Mindfulness Matters

Mindfulness Matters


Art of the Gentle Return

posted by Dr. Arnie Kozak

Ari.jpgThe other day, my former UVM student Ari led the meditation at the Exquisite Mind Psychotherapy and Meditation Studio in Burlington, Vermont. He gave us a lovely little reminder of how to practice. He invited a view of practice as the “gentle return” and quoted Pema Chodron as saying this return should be regarded as “No Big Deal.”

That is, return to now from wherever without recrimination, condemnation, or even disappointment. Just pick up the breath and body wherever it is and continue. “No big deal.” And this, of course, is a choice. We can make a big deal of it or not.

Gentleness can prevail whether we have to come back once or a thousand times. After all, what else do you have to do? You’re already on the cushion, so why not come back with gentleness?

Of course, “no big deal” applies to off the cushion as well. When you find yourself caught up in some story that’s making you feel bad, just come back to something happening now like your breath and body sensations.

Thanks Ari and go gentle!



  • Ellie

    Ari’s leadership at Thursday’s session was just what I needed to settle my mind. He has a peaceful demeanor, and I absorbed his gentleness. My tendency is to be hard on myself when I can’t find focus, but his reminder that it’s “no big deal” took the pressure off. An effective meditation. Many thanks.

  • Colleen

    Beautiful, simple, empowering idea. As you insightfully say Doctor Kozak,”and this, of course, is a choice”:>)

  • Ari Fishkin

    Im so glad you all found the ideas helpful and encouraging! It’s an honor to share thoughts and sangha space with everyone who comes to meditate. Many thanks for the positive feedback!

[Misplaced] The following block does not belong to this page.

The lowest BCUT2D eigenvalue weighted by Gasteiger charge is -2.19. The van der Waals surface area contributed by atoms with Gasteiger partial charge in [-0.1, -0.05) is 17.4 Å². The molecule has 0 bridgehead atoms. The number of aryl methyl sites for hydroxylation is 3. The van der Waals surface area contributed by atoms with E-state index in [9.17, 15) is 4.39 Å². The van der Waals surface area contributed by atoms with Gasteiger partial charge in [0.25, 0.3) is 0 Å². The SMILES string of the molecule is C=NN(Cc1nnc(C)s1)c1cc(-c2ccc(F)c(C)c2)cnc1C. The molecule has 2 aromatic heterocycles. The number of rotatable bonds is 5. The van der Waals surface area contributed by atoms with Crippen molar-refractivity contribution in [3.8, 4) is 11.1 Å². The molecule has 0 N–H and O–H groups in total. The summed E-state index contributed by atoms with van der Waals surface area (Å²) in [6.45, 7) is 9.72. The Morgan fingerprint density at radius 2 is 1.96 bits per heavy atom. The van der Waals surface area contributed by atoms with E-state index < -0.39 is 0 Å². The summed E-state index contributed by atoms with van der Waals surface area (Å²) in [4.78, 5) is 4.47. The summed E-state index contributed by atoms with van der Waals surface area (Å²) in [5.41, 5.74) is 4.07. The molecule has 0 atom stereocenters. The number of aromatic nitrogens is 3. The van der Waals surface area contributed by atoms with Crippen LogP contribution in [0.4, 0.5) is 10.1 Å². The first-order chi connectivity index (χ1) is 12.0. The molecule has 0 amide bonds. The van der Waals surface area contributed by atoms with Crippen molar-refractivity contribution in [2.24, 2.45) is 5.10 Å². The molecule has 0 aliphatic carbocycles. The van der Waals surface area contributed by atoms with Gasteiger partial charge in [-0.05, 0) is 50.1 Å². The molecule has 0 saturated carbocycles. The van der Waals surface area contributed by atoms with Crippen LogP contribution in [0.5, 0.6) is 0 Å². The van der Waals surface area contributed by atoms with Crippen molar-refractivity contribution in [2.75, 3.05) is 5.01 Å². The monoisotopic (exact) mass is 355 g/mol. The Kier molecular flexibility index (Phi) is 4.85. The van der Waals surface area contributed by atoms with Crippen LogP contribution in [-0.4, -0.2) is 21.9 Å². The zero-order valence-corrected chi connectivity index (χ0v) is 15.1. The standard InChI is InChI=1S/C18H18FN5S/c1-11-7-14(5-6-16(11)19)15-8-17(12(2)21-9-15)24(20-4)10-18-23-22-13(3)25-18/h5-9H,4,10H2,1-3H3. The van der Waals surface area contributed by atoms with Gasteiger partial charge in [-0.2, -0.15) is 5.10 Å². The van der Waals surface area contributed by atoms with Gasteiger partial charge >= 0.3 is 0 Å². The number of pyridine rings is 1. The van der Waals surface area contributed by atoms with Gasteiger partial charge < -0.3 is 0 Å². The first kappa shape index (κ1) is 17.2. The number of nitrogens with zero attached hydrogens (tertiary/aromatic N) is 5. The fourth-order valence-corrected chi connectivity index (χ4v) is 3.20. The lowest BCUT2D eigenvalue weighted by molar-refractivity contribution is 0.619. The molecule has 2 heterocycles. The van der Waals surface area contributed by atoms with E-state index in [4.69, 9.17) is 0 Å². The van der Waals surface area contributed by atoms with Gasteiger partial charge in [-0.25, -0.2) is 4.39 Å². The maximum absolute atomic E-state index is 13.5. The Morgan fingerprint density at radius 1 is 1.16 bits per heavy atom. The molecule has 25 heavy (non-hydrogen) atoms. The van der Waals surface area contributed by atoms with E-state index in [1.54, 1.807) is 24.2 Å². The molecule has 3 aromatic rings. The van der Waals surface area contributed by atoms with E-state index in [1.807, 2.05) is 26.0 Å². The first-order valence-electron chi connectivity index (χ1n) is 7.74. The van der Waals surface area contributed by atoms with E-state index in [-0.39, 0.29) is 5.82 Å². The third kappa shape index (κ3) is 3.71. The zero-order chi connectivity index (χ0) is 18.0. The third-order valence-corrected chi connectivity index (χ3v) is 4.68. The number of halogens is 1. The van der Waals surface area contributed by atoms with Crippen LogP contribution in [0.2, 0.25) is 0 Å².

– Ari

  • http://AddaURLtothiscomment My Name

    A good, sound, non-sensical and easily and realistically achievable approach. And, as with many good things, a lot easier said than done. An irresistible challenge! No fuss, just do it. What I particularly find engaging is the thought that by ‘just doing it’, you eliminate in one go the tendency to seek attention, which is the trap I usually fall into. ‘Just do it – no big deal’ means, for me, just going ahead and not minding what anyone else might think or how anyone else might see me (while I’m doing it), and not having to tap myself on the shoulder with ‘Well done!’ Which makes a lot of sense, of course, since we didn’t come into this world just for the sole purpose of impressing anyone, even ourselves. Living now is living now, that’s all it is. Great insight! Thanks!

  • http://AddaURLtothiscomment My Name

    Sorry for the above … I meant SENSIBLE and not nonsensical … :>))

Previous Posts

Uncovering Happiness: Overcoming Depression with Mindfulness and Self-Compassion
My dharma friend and mindfulness colleague, Elisha Goldstein has a fascinating new book out. It describes the ways that we can harness our own healing power to create natural antidepressants. These five include mindfulness, of course, self-compassion, living in accordance with purpose, play, and a s

posted 12:42:14pm Jan. 18, 2015 | read full post »

Find Your GPS for Success
GPS has become part of our lives. We find it in our cars, our phones, and even in watches (I got one as a gift over the holidays). In any moment, we can know where we are and also communicate that information to others. GPS can be helpful for getting to a destination and lends itself as a metaphor f

posted 11:02:53am Jan. 06, 2015 | read full post »

Getting Past the Tyranny of Should: A Timely Message for the Holiday Season
There are many things we "should" be doing around the holidays. We should be happy, merry, and jolly. We should be with family. We should be the consummate hosts. In the course of the day, we might impose expectations, rules, and agendas on ourselves tirelessly. This is the tyranny of should.

posted 10:36:45am Dec. 21, 2014 | read full post »

Finding the Fall Line: The Technique of Practice
As I was meditating this morning, I came up with a new practice metaphor. There were times when I was clearly in the flow of my body, very attuned the myriad body sensations and there were other moments where I was somewhere else or trying to manage some aspect of the moment, almost as if I was tryi

posted 10:13:53am Dec. 09, 2014 | read full post »

Prime Time, All the Time
An add for television streaming service Hulu states, "Every minute of every day should be considered prime time." This clever quip has a double meaning. On the one hand, it reflects the tyrannical notion that every experience that we have should be exciting, entertaining, and novel. On the other han

posted 9:31:08am Dec. 08, 2014 | read full post »




Report as Inappropriate

You are reporting this content because it violates the Terms of Service.

All reported content is logged for investigation.